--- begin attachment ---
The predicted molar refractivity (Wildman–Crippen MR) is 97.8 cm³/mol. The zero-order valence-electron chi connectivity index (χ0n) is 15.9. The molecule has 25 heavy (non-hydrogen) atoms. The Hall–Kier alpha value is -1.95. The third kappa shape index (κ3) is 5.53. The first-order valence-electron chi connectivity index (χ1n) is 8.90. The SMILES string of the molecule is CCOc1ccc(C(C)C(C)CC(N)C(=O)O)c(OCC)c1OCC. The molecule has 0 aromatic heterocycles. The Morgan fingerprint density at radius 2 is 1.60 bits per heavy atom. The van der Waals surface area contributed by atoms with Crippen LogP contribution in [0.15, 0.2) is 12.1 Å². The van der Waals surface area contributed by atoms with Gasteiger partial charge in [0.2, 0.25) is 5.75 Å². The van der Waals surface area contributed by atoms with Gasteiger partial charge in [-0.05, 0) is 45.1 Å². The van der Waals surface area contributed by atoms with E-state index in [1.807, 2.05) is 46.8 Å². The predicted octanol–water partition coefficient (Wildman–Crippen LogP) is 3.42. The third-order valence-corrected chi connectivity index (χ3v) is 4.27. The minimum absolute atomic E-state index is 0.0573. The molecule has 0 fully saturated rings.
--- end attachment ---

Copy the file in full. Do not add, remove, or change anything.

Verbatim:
The predicted molar refractivity (Wildman–Crippen MR) is 97.8 cm³/mol. The zero-order valence-electron chi connectivity index (χ0n) is 15.9. The molecule has 25 heavy (non-hydrogen) atoms. The Hall–Kier alpha value is -1.95. The third kappa shape index (κ3) is 5.53. The first-order valence-electron chi connectivity index (χ1n) is 8.90. The SMILES string of the molecule is CCOc1ccc(C(C)C(C)CC(N)C(=O)O)c(OCC)c1OCC. The molecule has 0 aromatic heterocycles. The Morgan fingerprint density at radius 2 is 1.60 bits per heavy atom. The van der Waals surface area contributed by atoms with Crippen LogP contribution in [0.15, 0.2) is 12.1 Å². The van der Waals surface area contributed by atoms with Gasteiger partial charge in [0.2, 0.25) is 5.75 Å². The van der Waals surface area contributed by atoms with Gasteiger partial charge in [-0.05, 0) is 45.1 Å². The van der Waals surface area contributed by atoms with E-state index in [1.807, 2.05) is 46.8 Å². The predicted octanol–water partition coefficient (Wildman–Crippen LogP) is 3.42. The third-order valence-corrected chi connectivity index (χ3v) is 4.27. The minimum absolute atomic E-state index is 0.0573. The molecule has 0 fully saturated rings.